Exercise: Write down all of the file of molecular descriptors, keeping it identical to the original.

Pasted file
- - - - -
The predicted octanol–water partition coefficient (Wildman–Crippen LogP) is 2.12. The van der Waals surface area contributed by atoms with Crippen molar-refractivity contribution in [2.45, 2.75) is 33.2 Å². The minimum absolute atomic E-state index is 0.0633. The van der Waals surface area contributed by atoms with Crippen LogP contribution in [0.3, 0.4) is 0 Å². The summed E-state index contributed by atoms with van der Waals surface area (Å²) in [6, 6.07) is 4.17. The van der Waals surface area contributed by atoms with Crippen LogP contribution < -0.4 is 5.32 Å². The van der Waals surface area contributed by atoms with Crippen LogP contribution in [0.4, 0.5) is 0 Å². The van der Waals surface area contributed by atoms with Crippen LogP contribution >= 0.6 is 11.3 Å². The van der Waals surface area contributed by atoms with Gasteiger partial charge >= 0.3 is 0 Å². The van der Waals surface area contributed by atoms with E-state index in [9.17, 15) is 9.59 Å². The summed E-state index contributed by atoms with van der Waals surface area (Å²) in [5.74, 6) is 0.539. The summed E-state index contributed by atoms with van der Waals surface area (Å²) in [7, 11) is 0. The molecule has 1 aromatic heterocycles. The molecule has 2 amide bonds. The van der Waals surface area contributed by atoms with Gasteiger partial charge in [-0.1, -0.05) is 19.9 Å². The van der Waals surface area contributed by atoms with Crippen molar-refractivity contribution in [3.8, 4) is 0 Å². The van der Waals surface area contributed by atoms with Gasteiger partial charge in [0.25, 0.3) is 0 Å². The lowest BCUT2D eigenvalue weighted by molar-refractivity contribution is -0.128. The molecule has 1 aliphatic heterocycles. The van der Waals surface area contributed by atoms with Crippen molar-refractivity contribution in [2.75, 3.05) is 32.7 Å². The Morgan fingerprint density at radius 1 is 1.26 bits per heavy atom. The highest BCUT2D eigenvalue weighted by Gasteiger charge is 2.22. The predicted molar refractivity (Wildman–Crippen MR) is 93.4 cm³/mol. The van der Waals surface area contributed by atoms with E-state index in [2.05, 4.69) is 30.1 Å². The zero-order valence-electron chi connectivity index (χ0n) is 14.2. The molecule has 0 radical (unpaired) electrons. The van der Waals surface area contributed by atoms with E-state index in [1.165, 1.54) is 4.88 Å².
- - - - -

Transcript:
The predicted octanol–water partition coefficient (Wildman–Crippen LogP) is 2.12. The van der Waals surface area contributed by atoms with Crippen molar-refractivity contribution in [2.45, 2.75) is 33.2 Å². The minimum absolute atomic E-state index is 0.0633. The van der Waals surface area contributed by atoms with Crippen LogP contribution in [0.3, 0.4) is 0 Å². The summed E-state index contributed by atoms with van der Waals surface area (Å²) in [6, 6.07) is 4.17. The van der Waals surface area contributed by atoms with Crippen LogP contribution < -0.4 is 5.32 Å². The van der Waals surface area contributed by atoms with Crippen LogP contribution in [0.4, 0.5) is 0 Å². The van der Waals surface area contributed by atoms with Crippen LogP contribution >= 0.6 is 11.3 Å². The van der Waals surface area contributed by atoms with Gasteiger partial charge >= 0.3 is 0 Å². The van der Waals surface area contributed by atoms with E-state index in [9.17, 15) is 9.59 Å². The summed E-state index contributed by atoms with van der Waals surface area (Å²) in [5.74, 6) is 0.539. The summed E-state index contributed by atoms with van der Waals surface area (Å²) in [7, 11) is 0. The molecule has 1 aromatic heterocycles. The molecule has 2 amide bonds. The van der Waals surface area contributed by atoms with Gasteiger partial charge in [-0.1, -0.05) is 19.9 Å². The van der Waals surface area contributed by atoms with Crippen molar-refractivity contribution in [3.8, 4) is 0 Å². The van der Waals surface area contributed by atoms with Gasteiger partial charge in [0.25, 0.3) is 0 Å². The lowest BCUT2D eigenvalue weighted by molar-refractivity contribution is -0.128. The molecule has 1 aliphatic heterocycles. The van der Waals surface area contributed by atoms with Crippen molar-refractivity contribution in [2.75, 3.05) is 32.7 Å². The Morgan fingerprint density at radius 1 is 1.26 bits per heavy atom. The highest BCUT2D eigenvalue weighted by Gasteiger charge is 2.22. The predicted molar refractivity (Wildman–Crippen MR) is 93.4 cm³/mol. The van der Waals surface area contributed by atoms with E-state index in [2.05, 4.69) is 30.1 Å². The zero-order valence-electron chi connectivity index (χ0n) is 14.2. The molecule has 0 radical (unpaired) electrons. The van der Waals surface area contributed by atoms with E-state index in [1.165, 1.54) is 4.88 Å².